“Platform” is one of those words that’s thrown around in publishing so often, we can forget what it actually means. Those who have yet to be published worry their platform isn’t wide enough, and those who are hope that by being published their platform will grow even larger.
Luckily for authors, in this new age of social media, building and sustaining a platform is easier than ever. Twitter and Facebook allow authors to connect with readers; blogging allows them to further their reach by spreading and archiving their knowledge. Whether an author’s expertise is in gardening, taxidermy or mixology, there’s a niche waiting to be tapped.
OpenSky claims it “provides influencers with the tools they need to merchandise, introduce, and sell products they connect with to their audiences.” In layman’s terms, they are a better version of the Amazon affiliate program; better in that it’s not OpenSky’s products you’re selling, you get a bigger cut, a pretty online shop, etc etc. It also – and this is the best part – allows “shopkeepers” to sell products they themselves recommend.
It’s a trust thing.
“Next time you’re thinking about purchasing some organizational containers, who are you going to trust, a bored dude in a polo shirt at the local superstore or the Org Junkie?”
This is the thinking behind OpenSky: sellers don’t just jump into having a store right away. If you’re peddling shit right off the bat you look like a salesperson rather than a real person with a genuine recommendation. Again it’s all about trust, folks. Just like you can’t get a nonfiction book published without some sort of platform, you shouldn’t set up shop before having a following that trusts your opinion.
I realize this is the Platform Catch-22, but think of it this way:
You have a book. You market book. Book does well. Eventually people forget about it. You write another book. The end.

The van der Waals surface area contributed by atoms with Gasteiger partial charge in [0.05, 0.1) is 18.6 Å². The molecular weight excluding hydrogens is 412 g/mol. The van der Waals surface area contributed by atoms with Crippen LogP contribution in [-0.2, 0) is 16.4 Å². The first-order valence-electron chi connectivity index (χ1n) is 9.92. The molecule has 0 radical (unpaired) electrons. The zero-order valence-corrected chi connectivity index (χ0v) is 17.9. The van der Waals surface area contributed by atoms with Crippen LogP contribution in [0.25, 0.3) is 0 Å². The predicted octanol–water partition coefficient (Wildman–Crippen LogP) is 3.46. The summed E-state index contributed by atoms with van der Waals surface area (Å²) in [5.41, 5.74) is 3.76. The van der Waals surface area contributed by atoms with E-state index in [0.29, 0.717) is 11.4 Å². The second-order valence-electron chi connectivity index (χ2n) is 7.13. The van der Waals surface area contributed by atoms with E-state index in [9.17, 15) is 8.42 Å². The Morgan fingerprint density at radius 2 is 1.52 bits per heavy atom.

Before people forget about it, you get into the whole social media groove. You develop a following. You start a blog (let’s say your book is about crafty singles). You blog about cool crafts for singles. Your following gets bigger. Your book, even though it’s been out for a while, continues to do well. You open up shop and recommend/sell your favorite crafty products. You make some more money. You write another book. All the while people never forget about you and your platform expands exponentially.
As Mary Ann Naples, former literary agent and Open Sky’s VP, Development, told me, “Think Martha Stewart.”
Okay, so you probably won’t be the next Martha Stewart. Sorry. But Martha Stewart isn’t just her books or her show or her magazine. Martha Stewart is a brand that stems from the trust she’s built up over time. Capisce?
Kath Younger, of Kath Eats Real Food, is one of the more successful shopkeepers with OpenSky (she also went to Davidson, my alma mater. Go Cats!).
“It’s definitely something that works better for someone with an already large readership rather than just some random person,” explains Younger. “You have to have a platform other than OpenSky to talk about your products, otherwise no one would know you were there.”
Now, with Kath’s blog traffic at almost a million visitors/month, she doesn’t need to worry much about platform. But she makes a good point; OpenSky isn’t just another affiliate program.
Author and wildly successful food blogger Michael Ruhlman uses his shop as an addition to his writing; OpenSky helps grow and sustain his platform, it doesn’t create it. Ruhlman actually wrote a great post on why he chose to open up shop:
I receive thousands of emails each month, many from strangers asking what kind of knives they should buy or where can they get this or that product I’ve mentioned in a post. Now there is a way for me to connect with those people on a broader scale and to recommend all kinds of products that I personally love.
As Naples noted, “Even though this is a very old idea, it is also very new.”
People don’t expect authors to sell things beyond books. They don’t expect bloggers to have a store that is truly their own. The models that have existed up until now have not been personal and authentic: they have been purely about monetization strategy. But the OpenSky platform enables creative people to do something new with their passion: add value for their audience with commerce while also earning money for themselves.
Open Sky is a new startup, so there are some kinks. Both Younger and Ruhlman complain there aren’t enough product options, but in the few months they’ve been using the site, both have noticed incredible changes.
“I watched OpenSky grow from a seedling and everything is getting easier,” say Younger. “It’s more official, it’s streamlined better and has been getting a lot more organized. I’ve seen this company go from concept to reality.”
A few authors are among the growing community using OpenSky to supplement their income, expand their brand/platform and – most importantly – share things they love with loyal readers. And while Open Sky may be relatively new, I see it doing some seriously awesome things for authors.
Marian Schembari digs social media and books. Usually at the same time.